This article reports on a study examining whether the extent to which youth experienced consequences of substance use was related to lower levels of impulse control; it notes research results and implications for treatment and intervention efforts.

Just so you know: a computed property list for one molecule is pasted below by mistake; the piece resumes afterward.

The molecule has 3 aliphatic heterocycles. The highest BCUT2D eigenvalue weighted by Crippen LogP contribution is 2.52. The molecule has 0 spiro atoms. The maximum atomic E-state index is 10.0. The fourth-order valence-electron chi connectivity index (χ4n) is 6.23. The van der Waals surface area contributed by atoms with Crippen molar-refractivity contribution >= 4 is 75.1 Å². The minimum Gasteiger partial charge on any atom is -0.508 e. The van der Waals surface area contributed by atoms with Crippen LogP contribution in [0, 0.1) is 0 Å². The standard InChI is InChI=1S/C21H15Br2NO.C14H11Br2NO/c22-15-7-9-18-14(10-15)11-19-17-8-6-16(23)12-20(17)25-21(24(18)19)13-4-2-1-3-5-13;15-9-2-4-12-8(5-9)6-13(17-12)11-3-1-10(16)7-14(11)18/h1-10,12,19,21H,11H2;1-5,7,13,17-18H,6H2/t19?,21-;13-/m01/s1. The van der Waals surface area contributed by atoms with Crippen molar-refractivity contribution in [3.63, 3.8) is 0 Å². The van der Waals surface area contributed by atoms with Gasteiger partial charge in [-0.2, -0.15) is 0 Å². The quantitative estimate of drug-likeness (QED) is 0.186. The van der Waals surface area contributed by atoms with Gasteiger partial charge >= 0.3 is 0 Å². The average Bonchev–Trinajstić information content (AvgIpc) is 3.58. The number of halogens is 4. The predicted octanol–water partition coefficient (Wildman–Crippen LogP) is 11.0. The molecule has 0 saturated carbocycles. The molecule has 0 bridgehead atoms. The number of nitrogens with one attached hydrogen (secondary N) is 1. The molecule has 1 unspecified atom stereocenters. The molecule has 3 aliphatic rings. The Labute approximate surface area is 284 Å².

This study examined whether the extent to which youth experience consequences resulting from substance use was related to their impulse control. Longitudinal data are from 1,216 justice-system-involved male adolescents from the Crossroads Study (46% Latino, 37% Black, 15% White, and 2% self-identified another race). Results indicate that youth lower in impulse control were more likely to experience negative social, school/work, offending, legal, and physical consequences related to their substance use than youth higher in impulse control-even when comparing youth who used substances at the same frequency. The current results suggest that in addition to addressing substance use itself, treatment and intervention efforts could also target problems in impulse control to reduce the extent of the consequences that youth experience from using substances. (Published Abstract Provided)